Juniper Flats above Apple Valley deserves improved protection

 ·  Kate Hoit, Daily Press   ·   Link to Article

Like many veterans, I feel a great amount of patriotism when exploring public lands. Just as it is our duty to protect our country and its people, I and other veterans see it as our patriotic duty to safeguard special places like those in the California Desert. Our nation’s public lands are a key reflection of our country’s heritage — these lands belong to all Americans, as does the responsibility to protect them.

That’s why I encourage desert residents to join me in the fight to safeguard our California desert lands. It’ll take a united community to make sure our desert treasures are preserved for future generations, and it’s a responsibility we can’t take for granted.

Even “protected” places like our California Desert National Conservation Lands face ongoing threats from vandalism, as well as activities like overgrazing and irresponsible off-road recreation of designated routes. These activities threaten important natural and cultural resources, and endanger critical habitat for wildlife.

We can all do our part to help protect these values — you don’t have to be a park ranger or die-hard environmentalist. Anyone who enjoys and takes pride in the California desert can help advocate for better land management to keep these threats at bay.

I’m encouraged by how many veterans like myself are becoming leaders in the charge to protect public lands. I’m even more encouraged that it’s not JUST veterans — desert residents from all walks of life are stepping into this leadership as well. I love watching people learn what an important role they can play in preserving these places for future generations to experience.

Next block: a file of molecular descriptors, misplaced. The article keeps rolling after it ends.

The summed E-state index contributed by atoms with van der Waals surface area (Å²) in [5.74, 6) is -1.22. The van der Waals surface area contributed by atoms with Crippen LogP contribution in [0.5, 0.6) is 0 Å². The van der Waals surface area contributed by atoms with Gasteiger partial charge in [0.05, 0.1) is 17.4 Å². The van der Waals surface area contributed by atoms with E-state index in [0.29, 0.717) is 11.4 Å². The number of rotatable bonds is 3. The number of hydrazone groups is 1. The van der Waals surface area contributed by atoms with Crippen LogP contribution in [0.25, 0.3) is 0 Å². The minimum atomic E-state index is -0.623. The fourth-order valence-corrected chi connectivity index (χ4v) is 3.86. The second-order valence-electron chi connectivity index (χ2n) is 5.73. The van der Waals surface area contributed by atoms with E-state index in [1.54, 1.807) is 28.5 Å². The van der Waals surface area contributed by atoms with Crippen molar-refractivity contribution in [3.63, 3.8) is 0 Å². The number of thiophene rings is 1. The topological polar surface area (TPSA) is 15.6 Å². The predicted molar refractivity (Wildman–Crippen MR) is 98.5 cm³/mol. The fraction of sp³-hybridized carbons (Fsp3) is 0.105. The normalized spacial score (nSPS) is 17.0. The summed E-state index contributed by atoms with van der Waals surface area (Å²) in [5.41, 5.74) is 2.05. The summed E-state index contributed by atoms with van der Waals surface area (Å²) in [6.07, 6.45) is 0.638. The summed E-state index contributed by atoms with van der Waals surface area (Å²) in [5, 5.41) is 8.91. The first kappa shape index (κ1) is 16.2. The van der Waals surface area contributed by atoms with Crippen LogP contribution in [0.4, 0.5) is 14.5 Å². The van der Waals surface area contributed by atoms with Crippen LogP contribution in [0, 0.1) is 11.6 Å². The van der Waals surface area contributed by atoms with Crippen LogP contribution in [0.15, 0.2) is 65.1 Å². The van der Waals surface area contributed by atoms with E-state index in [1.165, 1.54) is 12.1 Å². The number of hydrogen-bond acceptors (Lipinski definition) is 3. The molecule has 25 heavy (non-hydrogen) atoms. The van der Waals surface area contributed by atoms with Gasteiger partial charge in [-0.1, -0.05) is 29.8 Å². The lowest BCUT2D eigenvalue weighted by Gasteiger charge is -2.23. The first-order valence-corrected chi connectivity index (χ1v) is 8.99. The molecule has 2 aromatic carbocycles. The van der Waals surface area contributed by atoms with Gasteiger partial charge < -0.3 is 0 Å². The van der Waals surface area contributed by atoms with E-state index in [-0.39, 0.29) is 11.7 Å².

I saw this in action during a recent hike with the Vet Voice Foundation, in which we journeyed with a group of hikers up to the Arrastre Canyon Waterfall. The waterfall is one of the many gems located within Juniper Flats, the lesser-known sister to Joshua Tree National Park near Apple Valley.

Some hikers were veterans, some were families of veterans, and some were simply community members looking to connect with the desert’s many gifts. Together we explored the extraordinary rock formations and deep water-filled canyons that make up the 50,000 acres of public land perched above Apple Valley and the Victor Valley.

As they looked out over the open vistas peppered with Joshua trees and pinyon pines, the hikers shared an expression I certainly recognize — one of awe, pride, and enthusiasm. It’s a look and a feeling that can only be understood by experiencing these places firsthand.

But the group also saw hillsides scarred with graffiti, and lush wetlands littered with trash. Such devastation, contrasted by such striking beauty, made clear that Juniper Flats remains threatened despite being protected as National Conservation Lands.

The group went home with a common commitment to do everything possible to protect places like Juniper Flats for future families to enjoy. I’m inspired and heartened to see groups like this becoming stewards for our local public lands. But we need more, and we need it to continue.

Though Juniper Flats is currently protected as part of the California Desert National Conservation Lands, we can’t take that for granted. It will take work — now and into the future — to make sure its values stay permanently protected.

Juniper Flats and other National Conservation Lands are both beloved and depended upon by High Desert communities. If this is as true for you as it is for me and my family, I invite you to join me in calling for improved protection and management of our California Desert National Conservation Lands. We can all be strong advocates and defenders of the desert, and that begins with using our voice.

Kate Hoit is the California State Director for the Vet Voice Foundation.